2 egg yolks, 3 cups of confectioners sugar, 1/3 – 2/3 cup of water, food coloring. I made two batches of this; one for the covering and another for the detail. For the detail icing, I used 1 egg white and 2 cups of confectioners sugar because it will be stiffer and easier to make designs with.
- With a hand mixer combine sugar, water and egg. Beat until smooth.
- If it is too thick, add more water.
- Add food coloring until you achieve desired color. This can be refrigerated for up to 3 days.
- Decorate cookies with pastry bag and best sized tips to make details.
What you’ll need for the Pate a Choux (puff pastry) – From Living Dec. 2009
½ cup of whole milk, ½ cup of water, 1 stick of softened butter, 1 teaspoon of salt, 1 cup of flour, 5 eggs, 1 egg yolk, ½ cup heavy cream.
- Preheat oven to 400 degrees.
- Bring milk, water, butter and salt to a boil in saucepan over medium-high heat.
- Remove from heat and whisk in flour.
- Return to heat and stir with a wooden spoon until dough pulls away from sides of saucepan.
- Take off heat and transfer to medium size mixing bowl. Stir and let cool for one minute.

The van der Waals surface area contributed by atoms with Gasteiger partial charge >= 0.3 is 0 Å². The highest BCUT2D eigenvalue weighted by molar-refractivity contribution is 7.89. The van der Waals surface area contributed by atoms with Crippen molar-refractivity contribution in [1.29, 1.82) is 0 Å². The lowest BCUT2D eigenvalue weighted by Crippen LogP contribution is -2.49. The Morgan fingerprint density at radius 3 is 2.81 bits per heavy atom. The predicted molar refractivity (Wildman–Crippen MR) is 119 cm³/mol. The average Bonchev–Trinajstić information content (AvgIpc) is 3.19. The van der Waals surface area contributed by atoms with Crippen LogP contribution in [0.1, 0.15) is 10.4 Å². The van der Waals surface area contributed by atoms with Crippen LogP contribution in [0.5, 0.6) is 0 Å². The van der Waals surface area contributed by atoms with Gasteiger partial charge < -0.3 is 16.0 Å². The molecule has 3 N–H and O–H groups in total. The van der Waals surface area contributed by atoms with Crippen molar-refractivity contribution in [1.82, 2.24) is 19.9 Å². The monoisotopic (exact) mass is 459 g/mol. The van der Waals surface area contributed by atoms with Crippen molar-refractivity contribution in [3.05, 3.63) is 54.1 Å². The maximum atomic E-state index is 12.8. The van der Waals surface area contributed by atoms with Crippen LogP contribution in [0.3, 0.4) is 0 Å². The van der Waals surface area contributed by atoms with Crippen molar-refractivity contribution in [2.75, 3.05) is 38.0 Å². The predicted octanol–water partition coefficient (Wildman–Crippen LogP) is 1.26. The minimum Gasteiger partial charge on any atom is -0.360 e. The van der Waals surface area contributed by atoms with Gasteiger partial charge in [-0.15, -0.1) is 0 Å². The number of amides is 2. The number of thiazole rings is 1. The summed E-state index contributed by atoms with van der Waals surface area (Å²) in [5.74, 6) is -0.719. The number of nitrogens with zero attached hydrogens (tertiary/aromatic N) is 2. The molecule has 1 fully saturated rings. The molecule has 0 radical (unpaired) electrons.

- Whisk in one egg at a time and mix well (you can use a stand mixer too, I just didn’t want to get mine dirty – its one of my least favorite things to clean).
- Transfer dough to a pastry bag with a wide tip attached.
- Line a baking sheet with parchment paper.
- Mix together cream and egg yolk for egg wash.
- Pipe quarter size balls out on baking sheet.
- Brush with egg wash.
- Bake until puffs rise and are golden brown – around 25 minutes.
- Let stand on wire rack until cool.
- These can be stored overnight in an airtight container at room temperature. I threw back in the oven for a few minutes the day I filled them to get them a little more toasted and to take the wilt out of them.
What you’ll need for the Pastry Crème (filling) – from Tartine Cookbook
2 cups of whole milk, ½ vanilla bean (yes, vanilla paste will do just fine, just as long as it has those little yummy specks in it), ¼ tsp. of salt, 3-4 tsp. of corn starch, ½ cup + 1 tbsp. of sugar, 2 eggs, 4 tbsp. of butter separated.